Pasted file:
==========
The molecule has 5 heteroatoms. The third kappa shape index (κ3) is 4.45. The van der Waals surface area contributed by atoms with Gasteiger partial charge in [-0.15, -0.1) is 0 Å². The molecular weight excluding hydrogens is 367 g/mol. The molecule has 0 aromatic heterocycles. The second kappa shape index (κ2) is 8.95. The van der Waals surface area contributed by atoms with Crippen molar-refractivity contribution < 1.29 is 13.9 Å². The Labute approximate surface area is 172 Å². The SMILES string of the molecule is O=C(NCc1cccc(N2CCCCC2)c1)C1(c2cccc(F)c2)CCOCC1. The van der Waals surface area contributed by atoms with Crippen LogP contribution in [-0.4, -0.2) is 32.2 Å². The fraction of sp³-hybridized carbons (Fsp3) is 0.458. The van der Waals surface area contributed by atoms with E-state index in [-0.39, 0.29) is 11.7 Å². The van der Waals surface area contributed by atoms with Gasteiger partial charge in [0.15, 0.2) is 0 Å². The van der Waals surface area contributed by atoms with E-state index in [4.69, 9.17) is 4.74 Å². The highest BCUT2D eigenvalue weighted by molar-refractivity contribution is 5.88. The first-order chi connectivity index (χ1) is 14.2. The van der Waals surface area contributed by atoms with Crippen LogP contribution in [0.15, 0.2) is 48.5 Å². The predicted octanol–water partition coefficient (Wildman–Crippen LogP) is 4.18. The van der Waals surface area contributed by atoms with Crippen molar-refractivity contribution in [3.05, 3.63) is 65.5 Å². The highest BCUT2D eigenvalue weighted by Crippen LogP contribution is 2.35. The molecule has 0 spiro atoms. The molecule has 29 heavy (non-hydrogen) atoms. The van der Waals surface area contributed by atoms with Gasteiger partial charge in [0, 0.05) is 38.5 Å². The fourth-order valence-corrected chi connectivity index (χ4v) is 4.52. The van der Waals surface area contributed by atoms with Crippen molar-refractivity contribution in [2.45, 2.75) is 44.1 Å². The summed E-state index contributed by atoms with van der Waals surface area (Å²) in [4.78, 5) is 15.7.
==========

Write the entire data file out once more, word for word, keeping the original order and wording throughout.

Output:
The molecule has 5 heteroatoms. The third kappa shape index (κ3) is 4.45. The van der Waals surface area contributed by atoms with Gasteiger partial charge in [-0.15, -0.1) is 0 Å². The molecular weight excluding hydrogens is 367 g/mol. The molecule has 0 aromatic heterocycles. The second kappa shape index (κ2) is 8.95. The van der Waals surface area contributed by atoms with Crippen molar-refractivity contribution < 1.29 is 13.9 Å². The Labute approximate surface area is 172 Å². The SMILES string of the molecule is O=C(NCc1cccc(N2CCCCC2)c1)C1(c2cccc(F)c2)CCOCC1. The van der Waals surface area contributed by atoms with Crippen LogP contribution in [-0.4, -0.2) is 32.2 Å². The fraction of sp³-hybridized carbons (Fsp3) is 0.458. The van der Waals surface area contributed by atoms with E-state index in [-0.39, 0.29) is 11.7 Å². The van der Waals surface area contributed by atoms with Gasteiger partial charge in [0.15, 0.2) is 0 Å². The van der Waals surface area contributed by atoms with E-state index in [4.69, 9.17) is 4.74 Å². The highest BCUT2D eigenvalue weighted by molar-refractivity contribution is 5.88. The first-order chi connectivity index (χ1) is 14.2. The van der Waals surface area contributed by atoms with Crippen LogP contribution in [0.15, 0.2) is 48.5 Å². The predicted octanol–water partition coefficient (Wildman–Crippen LogP) is 4.18. The van der Waals surface area contributed by atoms with Crippen molar-refractivity contribution in [3.05, 3.63) is 65.5 Å². The highest BCUT2D eigenvalue weighted by Crippen LogP contribution is 2.35. The molecule has 0 spiro atoms. The molecule has 29 heavy (non-hydrogen) atoms. The van der Waals surface area contributed by atoms with Gasteiger partial charge in [0, 0.05) is 38.5 Å². The fourth-order valence-corrected chi connectivity index (χ4v) is 4.52. The van der Waals surface area contributed by atoms with Crippen molar-refractivity contribution in [2.45, 2.75) is 44.1 Å². The summed E-state index contributed by atoms with van der Waals surface area (Å²) in [4.78, 5) is 15.7.